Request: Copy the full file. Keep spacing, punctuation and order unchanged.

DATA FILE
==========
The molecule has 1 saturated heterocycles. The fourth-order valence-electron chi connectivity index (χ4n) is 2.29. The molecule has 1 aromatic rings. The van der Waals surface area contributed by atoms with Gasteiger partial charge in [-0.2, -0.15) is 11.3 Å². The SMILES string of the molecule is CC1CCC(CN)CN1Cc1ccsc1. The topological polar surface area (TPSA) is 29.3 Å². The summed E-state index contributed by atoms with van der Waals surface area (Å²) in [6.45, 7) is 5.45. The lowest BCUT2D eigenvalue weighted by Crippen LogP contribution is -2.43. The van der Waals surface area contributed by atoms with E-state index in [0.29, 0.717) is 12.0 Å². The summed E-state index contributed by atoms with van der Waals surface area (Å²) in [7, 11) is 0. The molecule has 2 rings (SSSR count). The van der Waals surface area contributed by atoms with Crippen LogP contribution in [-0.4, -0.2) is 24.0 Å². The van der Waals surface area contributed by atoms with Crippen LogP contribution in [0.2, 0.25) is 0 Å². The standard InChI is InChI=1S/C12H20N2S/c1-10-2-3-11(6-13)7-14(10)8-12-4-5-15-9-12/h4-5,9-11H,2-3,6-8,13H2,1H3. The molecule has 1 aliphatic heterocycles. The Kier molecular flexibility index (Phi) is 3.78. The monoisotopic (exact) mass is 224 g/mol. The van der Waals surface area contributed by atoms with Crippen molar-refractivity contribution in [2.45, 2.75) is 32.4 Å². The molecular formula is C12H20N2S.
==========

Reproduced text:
The molecule has 1 saturated heterocycles. The fourth-order valence-electron chi connectivity index (χ4n) is 2.29. The molecule has 1 aromatic rings. The van der Waals surface area contributed by atoms with Gasteiger partial charge in [-0.2, -0.15) is 11.3 Å². The SMILES string of the molecule is CC1CCC(CN)CN1Cc1ccsc1. The topological polar surface area (TPSA) is 29.3 Å². The summed E-state index contributed by atoms with van der Waals surface area (Å²) in [6.45, 7) is 5.45. The lowest BCUT2D eigenvalue weighted by Crippen LogP contribution is -2.43. The van der Waals surface area contributed by atoms with E-state index in [0.29, 0.717) is 12.0 Å². The summed E-state index contributed by atoms with van der Waals surface area (Å²) in [7, 11) is 0. The molecule has 2 rings (SSSR count). The van der Waals surface area contributed by atoms with Crippen LogP contribution in [-0.4, -0.2) is 24.0 Å². The van der Waals surface area contributed by atoms with Crippen LogP contribution in [0.2, 0.25) is 0 Å². The standard InChI is InChI=1S/C12H20N2S/c1-10-2-3-11(6-13)7-14(10)8-12-4-5-15-9-12/h4-5,9-11H,2-3,6-8,13H2,1H3. The molecule has 1 aliphatic heterocycles. The Kier molecular flexibility index (Phi) is 3.78. The monoisotopic (exact) mass is 224 g/mol. The van der Waals surface area contributed by atoms with Crippen molar-refractivity contribution in [2.45, 2.75) is 32.4 Å². The molecular formula is C12H20N2S.